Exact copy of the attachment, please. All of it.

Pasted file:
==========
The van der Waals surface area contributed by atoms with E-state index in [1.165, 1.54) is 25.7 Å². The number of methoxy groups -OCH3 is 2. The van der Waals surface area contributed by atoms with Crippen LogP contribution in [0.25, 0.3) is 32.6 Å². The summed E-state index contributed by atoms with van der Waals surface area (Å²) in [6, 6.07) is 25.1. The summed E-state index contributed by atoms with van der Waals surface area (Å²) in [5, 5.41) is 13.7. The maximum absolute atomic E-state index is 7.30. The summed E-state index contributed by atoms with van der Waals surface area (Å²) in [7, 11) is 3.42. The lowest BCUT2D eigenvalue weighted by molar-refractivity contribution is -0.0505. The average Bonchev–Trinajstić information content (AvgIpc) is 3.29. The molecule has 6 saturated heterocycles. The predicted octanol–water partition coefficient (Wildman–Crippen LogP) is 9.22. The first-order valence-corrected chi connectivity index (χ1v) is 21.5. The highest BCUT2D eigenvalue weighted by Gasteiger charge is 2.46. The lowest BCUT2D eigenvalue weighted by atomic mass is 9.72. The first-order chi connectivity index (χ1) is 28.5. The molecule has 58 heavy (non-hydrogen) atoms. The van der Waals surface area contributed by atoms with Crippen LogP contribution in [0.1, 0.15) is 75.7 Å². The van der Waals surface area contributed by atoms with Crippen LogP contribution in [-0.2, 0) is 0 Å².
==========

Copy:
The van der Waals surface area contributed by atoms with E-state index in [1.165, 1.54) is 25.7 Å². The number of methoxy groups -OCH3 is 2. The van der Waals surface area contributed by atoms with Crippen LogP contribution in [0.25, 0.3) is 32.6 Å². The summed E-state index contributed by atoms with van der Waals surface area (Å²) in [6, 6.07) is 25.1. The summed E-state index contributed by atoms with van der Waals surface area (Å²) in [5, 5.41) is 13.7. The maximum absolute atomic E-state index is 7.30. The summed E-state index contributed by atoms with van der Waals surface area (Å²) in [7, 11) is 3.42. The lowest BCUT2D eigenvalue weighted by molar-refractivity contribution is -0.0505. The average Bonchev–Trinajstić information content (AvgIpc) is 3.29. The molecule has 6 saturated heterocycles. The predicted octanol–water partition coefficient (Wildman–Crippen LogP) is 9.22. The first-order valence-corrected chi connectivity index (χ1v) is 21.5. The highest BCUT2D eigenvalue weighted by Gasteiger charge is 2.46. The lowest BCUT2D eigenvalue weighted by atomic mass is 9.72. The first-order chi connectivity index (χ1) is 28.5. The molecule has 58 heavy (non-hydrogen) atoms. The van der Waals surface area contributed by atoms with Crippen LogP contribution in [0.1, 0.15) is 75.7 Å². The van der Waals surface area contributed by atoms with Crippen LogP contribution in [-0.2, 0) is 0 Å².